LIGIER AMBRA COUNTRY
Built in 2000
The company making Ligier cars was founded by Guy Ligier, and was involved in motor racing from 1971. In 1996 a Ligier driven by Panis drove to victory in the Monaco Grand Prix. The same year, Ligier announced that he was retiring from motor sport to concentrate on the development and production of the tiny moped-engined cars his company had been making since 1980, and the Ligier formula 1 team henceforth came under the control of Alain Prost. From those small and unsophisticated original types the little Ligier evolved through many models. The current range is one of the leading European brands of "quadricycle", eligible for driving on B1 licence.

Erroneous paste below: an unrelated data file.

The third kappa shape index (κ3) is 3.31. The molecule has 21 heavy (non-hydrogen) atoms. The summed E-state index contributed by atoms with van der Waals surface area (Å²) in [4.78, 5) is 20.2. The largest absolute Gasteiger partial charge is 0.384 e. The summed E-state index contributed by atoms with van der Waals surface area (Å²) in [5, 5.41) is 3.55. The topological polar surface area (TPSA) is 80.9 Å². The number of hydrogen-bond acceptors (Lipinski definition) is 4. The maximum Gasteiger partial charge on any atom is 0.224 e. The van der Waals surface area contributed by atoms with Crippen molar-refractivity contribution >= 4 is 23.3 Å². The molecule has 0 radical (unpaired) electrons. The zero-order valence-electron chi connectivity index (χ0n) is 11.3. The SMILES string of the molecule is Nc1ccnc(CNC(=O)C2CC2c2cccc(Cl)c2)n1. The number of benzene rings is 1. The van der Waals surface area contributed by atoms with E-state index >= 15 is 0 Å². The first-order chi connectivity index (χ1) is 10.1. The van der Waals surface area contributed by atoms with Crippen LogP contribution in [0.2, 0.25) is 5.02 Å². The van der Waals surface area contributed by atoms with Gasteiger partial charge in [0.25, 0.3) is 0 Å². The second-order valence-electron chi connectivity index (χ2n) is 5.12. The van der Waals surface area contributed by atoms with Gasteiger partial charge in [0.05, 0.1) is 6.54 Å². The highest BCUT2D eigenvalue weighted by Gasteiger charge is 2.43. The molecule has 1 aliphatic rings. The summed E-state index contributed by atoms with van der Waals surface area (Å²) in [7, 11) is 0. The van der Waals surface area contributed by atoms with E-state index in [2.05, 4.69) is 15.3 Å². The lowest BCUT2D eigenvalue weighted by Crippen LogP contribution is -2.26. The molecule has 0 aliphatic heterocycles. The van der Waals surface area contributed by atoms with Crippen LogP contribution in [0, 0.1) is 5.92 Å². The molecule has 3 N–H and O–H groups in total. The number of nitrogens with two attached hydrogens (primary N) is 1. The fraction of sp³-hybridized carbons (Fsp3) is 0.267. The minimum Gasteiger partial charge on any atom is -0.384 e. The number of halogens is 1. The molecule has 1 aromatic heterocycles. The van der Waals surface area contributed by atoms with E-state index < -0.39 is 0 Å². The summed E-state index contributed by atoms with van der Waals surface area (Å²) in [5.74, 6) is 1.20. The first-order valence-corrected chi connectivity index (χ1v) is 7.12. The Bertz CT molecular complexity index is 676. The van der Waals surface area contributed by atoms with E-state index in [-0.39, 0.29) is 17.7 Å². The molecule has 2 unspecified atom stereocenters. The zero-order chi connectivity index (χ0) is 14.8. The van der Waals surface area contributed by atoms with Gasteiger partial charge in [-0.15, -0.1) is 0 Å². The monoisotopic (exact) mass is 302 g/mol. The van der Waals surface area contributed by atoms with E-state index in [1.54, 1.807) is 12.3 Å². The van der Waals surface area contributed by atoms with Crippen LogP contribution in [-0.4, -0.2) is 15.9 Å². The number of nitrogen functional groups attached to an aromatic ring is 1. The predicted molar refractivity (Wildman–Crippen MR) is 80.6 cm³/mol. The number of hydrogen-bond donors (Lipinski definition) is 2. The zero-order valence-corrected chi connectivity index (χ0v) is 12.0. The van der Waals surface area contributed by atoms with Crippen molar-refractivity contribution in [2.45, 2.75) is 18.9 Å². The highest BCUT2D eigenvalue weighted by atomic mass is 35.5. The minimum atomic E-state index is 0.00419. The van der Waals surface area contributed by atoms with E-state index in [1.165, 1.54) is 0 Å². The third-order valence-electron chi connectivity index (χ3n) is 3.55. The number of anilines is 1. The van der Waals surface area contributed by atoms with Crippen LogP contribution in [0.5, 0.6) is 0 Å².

The car shown is a Ligier Ambra Country, powered by a Lombardini twin cylinder engine of 505cc both petrol and diesel versions can be specified, but diesel is the more usual. A higher specification GLX version is also available, as are other models in the home country of France and elsewhere in mainland Europe. The bodywork, in common with several of its rivals, is of polycarbonate panels over a welded aluminium frame, providing substantial protection for the occupants, with minimum weight.
Ligier cars are imported and distributed in the UK by Reliant, an old established company that has only recently ceased production of its own three-wheeled cars.
The Register now welcomes the less unusual modern microcars. Class B1 licence eligible.